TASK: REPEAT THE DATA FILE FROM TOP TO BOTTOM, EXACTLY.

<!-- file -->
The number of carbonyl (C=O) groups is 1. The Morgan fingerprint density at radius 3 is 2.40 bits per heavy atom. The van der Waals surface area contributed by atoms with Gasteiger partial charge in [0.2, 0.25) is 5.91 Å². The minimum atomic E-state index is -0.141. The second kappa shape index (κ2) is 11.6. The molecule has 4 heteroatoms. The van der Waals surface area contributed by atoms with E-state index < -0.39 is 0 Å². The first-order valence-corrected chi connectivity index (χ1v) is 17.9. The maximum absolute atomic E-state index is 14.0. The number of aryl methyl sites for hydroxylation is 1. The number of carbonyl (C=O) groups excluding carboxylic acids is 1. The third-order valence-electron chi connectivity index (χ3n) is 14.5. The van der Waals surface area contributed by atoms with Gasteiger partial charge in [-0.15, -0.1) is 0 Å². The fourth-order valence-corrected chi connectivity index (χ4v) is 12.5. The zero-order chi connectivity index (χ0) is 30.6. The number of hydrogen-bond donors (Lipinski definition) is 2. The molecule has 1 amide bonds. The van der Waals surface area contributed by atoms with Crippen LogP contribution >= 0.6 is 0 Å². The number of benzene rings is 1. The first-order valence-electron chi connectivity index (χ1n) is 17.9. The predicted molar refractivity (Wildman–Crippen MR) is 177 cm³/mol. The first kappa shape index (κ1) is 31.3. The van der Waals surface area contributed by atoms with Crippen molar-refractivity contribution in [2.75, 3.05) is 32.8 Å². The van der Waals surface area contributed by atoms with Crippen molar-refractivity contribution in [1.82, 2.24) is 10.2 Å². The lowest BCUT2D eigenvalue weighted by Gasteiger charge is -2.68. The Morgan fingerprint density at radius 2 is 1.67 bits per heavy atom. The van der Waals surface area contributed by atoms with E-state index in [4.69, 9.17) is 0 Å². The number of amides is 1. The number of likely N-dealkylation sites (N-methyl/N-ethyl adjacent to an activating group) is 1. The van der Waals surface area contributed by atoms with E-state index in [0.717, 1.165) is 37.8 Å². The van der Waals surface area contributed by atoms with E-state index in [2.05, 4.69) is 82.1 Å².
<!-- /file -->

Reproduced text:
The number of carbonyl (C=O) groups is 1. The Morgan fingerprint density at radius 3 is 2.40 bits per heavy atom. The van der Waals surface area contributed by atoms with Gasteiger partial charge in [0.2, 0.25) is 5.91 Å². The minimum atomic E-state index is -0.141. The second kappa shape index (κ2) is 11.6. The molecule has 4 heteroatoms. The van der Waals surface area contributed by atoms with E-state index < -0.39 is 0 Å². The first-order valence-corrected chi connectivity index (χ1v) is 17.9. The maximum absolute atomic E-state index is 14.0. The number of aryl methyl sites for hydroxylation is 1. The number of carbonyl (C=O) groups excluding carboxylic acids is 1. The third-order valence-electron chi connectivity index (χ3n) is 14.5. The van der Waals surface area contributed by atoms with Gasteiger partial charge in [-0.15, -0.1) is 0 Å². The fourth-order valence-corrected chi connectivity index (χ4v) is 12.5. The zero-order chi connectivity index (χ0) is 30.6. The number of hydrogen-bond donors (Lipinski definition) is 2. The molecule has 1 amide bonds. The van der Waals surface area contributed by atoms with Crippen LogP contribution >= 0.6 is 0 Å². The number of benzene rings is 1. The first-order valence-electron chi connectivity index (χ1n) is 17.9. The predicted molar refractivity (Wildman–Crippen MR) is 177 cm³/mol. The first kappa shape index (κ1) is 31.3. The van der Waals surface area contributed by atoms with Crippen molar-refractivity contribution in [2.75, 3.05) is 32.8 Å². The van der Waals surface area contributed by atoms with Crippen molar-refractivity contribution in [1.82, 2.24) is 10.2 Å². The lowest BCUT2D eigenvalue weighted by Gasteiger charge is -2.68. The Morgan fingerprint density at radius 2 is 1.67 bits per heavy atom. The van der Waals surface area contributed by atoms with E-state index in [4.69, 9.17) is 0 Å². The number of amides is 1. The number of likely N-dealkylation sites (N-methyl/N-ethyl adjacent to an activating group) is 1. The van der Waals surface area contributed by atoms with E-state index in [0.717, 1.165) is 37.8 Å². The van der Waals surface area contributed by atoms with E-state index in [2.05, 4.69) is 82.1 Å².